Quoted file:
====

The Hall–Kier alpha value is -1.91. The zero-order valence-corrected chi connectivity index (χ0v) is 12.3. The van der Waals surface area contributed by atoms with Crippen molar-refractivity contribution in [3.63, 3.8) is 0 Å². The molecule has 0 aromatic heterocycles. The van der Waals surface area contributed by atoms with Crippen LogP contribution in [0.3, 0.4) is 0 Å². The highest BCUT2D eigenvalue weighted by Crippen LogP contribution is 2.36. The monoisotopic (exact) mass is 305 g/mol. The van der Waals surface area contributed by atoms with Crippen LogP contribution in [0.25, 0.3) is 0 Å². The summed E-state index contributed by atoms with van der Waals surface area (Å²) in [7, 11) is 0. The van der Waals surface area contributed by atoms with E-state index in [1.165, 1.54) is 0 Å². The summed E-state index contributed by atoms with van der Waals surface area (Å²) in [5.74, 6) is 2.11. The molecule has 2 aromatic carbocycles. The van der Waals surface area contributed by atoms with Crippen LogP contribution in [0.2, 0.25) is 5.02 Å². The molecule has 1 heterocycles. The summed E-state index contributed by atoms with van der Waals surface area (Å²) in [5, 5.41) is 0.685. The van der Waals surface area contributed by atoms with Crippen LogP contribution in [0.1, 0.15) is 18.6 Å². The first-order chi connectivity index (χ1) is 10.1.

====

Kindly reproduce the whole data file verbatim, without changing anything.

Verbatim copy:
The Hall–Kier alpha value is -1.91. The zero-order valence-corrected chi connectivity index (χ0v) is 12.3. The van der Waals surface area contributed by atoms with Crippen molar-refractivity contribution in [3.63, 3.8) is 0 Å². The molecule has 0 aromatic heterocycles. The van der Waals surface area contributed by atoms with Crippen LogP contribution in [0.3, 0.4) is 0 Å². The highest BCUT2D eigenvalue weighted by Crippen LogP contribution is 2.36. The monoisotopic (exact) mass is 305 g/mol. The van der Waals surface area contributed by atoms with Crippen LogP contribution in [0.25, 0.3) is 0 Å². The summed E-state index contributed by atoms with van der Waals surface area (Å²) in [7, 11) is 0. The van der Waals surface area contributed by atoms with E-state index in [1.165, 1.54) is 0 Å². The summed E-state index contributed by atoms with van der Waals surface area (Å²) in [5.74, 6) is 2.11. The molecule has 2 aromatic carbocycles. The van der Waals surface area contributed by atoms with Crippen LogP contribution in [0.2, 0.25) is 5.02 Å². The molecule has 1 heterocycles. The summed E-state index contributed by atoms with van der Waals surface area (Å²) in [5, 5.41) is 0.685. The van der Waals surface area contributed by atoms with Crippen LogP contribution in [0.1, 0.15) is 18.6 Å². The first-order chi connectivity index (χ1) is 10.1.